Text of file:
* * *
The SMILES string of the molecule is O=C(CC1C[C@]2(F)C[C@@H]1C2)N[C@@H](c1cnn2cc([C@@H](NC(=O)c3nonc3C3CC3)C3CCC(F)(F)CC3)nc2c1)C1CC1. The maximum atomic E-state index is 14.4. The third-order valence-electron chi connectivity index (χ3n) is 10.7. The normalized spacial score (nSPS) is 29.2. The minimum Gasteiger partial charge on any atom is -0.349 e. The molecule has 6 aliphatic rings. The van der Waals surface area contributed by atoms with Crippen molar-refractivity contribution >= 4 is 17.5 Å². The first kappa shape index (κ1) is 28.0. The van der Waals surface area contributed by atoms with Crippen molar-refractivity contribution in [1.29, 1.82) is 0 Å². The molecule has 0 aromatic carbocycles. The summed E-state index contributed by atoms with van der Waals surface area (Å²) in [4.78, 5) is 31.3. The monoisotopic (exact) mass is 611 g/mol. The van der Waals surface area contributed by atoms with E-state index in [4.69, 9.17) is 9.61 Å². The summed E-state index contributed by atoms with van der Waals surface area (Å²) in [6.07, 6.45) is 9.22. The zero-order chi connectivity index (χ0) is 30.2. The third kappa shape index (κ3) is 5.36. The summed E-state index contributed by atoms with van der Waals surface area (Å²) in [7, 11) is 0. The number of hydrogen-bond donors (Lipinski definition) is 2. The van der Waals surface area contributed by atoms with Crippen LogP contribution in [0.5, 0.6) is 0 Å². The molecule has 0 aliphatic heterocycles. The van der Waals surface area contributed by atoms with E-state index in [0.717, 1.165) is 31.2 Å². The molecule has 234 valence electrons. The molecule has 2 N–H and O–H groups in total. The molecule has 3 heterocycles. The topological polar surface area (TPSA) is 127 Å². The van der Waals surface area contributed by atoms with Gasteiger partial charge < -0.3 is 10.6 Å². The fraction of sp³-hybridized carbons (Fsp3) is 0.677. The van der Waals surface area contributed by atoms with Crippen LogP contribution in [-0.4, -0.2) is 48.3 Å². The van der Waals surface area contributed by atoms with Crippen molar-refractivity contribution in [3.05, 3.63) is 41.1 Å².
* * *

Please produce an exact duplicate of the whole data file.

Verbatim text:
The SMILES string of the molecule is O=C(CC1C[C@]2(F)C[C@@H]1C2)N[C@@H](c1cnn2cc([C@@H](NC(=O)c3nonc3C3CC3)C3CCC(F)(F)CC3)nc2c1)C1CC1. The maximum atomic E-state index is 14.4. The third-order valence-electron chi connectivity index (χ3n) is 10.7. The normalized spacial score (nSPS) is 29.2. The minimum Gasteiger partial charge on any atom is -0.349 e. The molecule has 6 aliphatic rings. The van der Waals surface area contributed by atoms with Crippen molar-refractivity contribution >= 4 is 17.5 Å². The first kappa shape index (κ1) is 28.0. The van der Waals surface area contributed by atoms with Crippen molar-refractivity contribution in [1.29, 1.82) is 0 Å². The molecule has 0 aromatic carbocycles. The summed E-state index contributed by atoms with van der Waals surface area (Å²) in [4.78, 5) is 31.3. The monoisotopic (exact) mass is 611 g/mol. The van der Waals surface area contributed by atoms with E-state index in [4.69, 9.17) is 9.61 Å². The summed E-state index contributed by atoms with van der Waals surface area (Å²) in [6.07, 6.45) is 9.22. The zero-order chi connectivity index (χ0) is 30.2. The third kappa shape index (κ3) is 5.36. The summed E-state index contributed by atoms with van der Waals surface area (Å²) in [7, 11) is 0. The number of hydrogen-bond donors (Lipinski definition) is 2. The van der Waals surface area contributed by atoms with Crippen LogP contribution in [0.5, 0.6) is 0 Å². The molecule has 0 aliphatic heterocycles. The van der Waals surface area contributed by atoms with E-state index in [0.717, 1.165) is 31.2 Å². The molecule has 234 valence electrons. The molecule has 2 N–H and O–H groups in total. The molecule has 3 heterocycles. The topological polar surface area (TPSA) is 127 Å². The van der Waals surface area contributed by atoms with Gasteiger partial charge < -0.3 is 10.6 Å². The fraction of sp³-hybridized carbons (Fsp3) is 0.677. The van der Waals surface area contributed by atoms with Crippen LogP contribution in [-0.4, -0.2) is 48.3 Å². The van der Waals surface area contributed by atoms with Crippen molar-refractivity contribution in [3.05, 3.63) is 41.1 Å².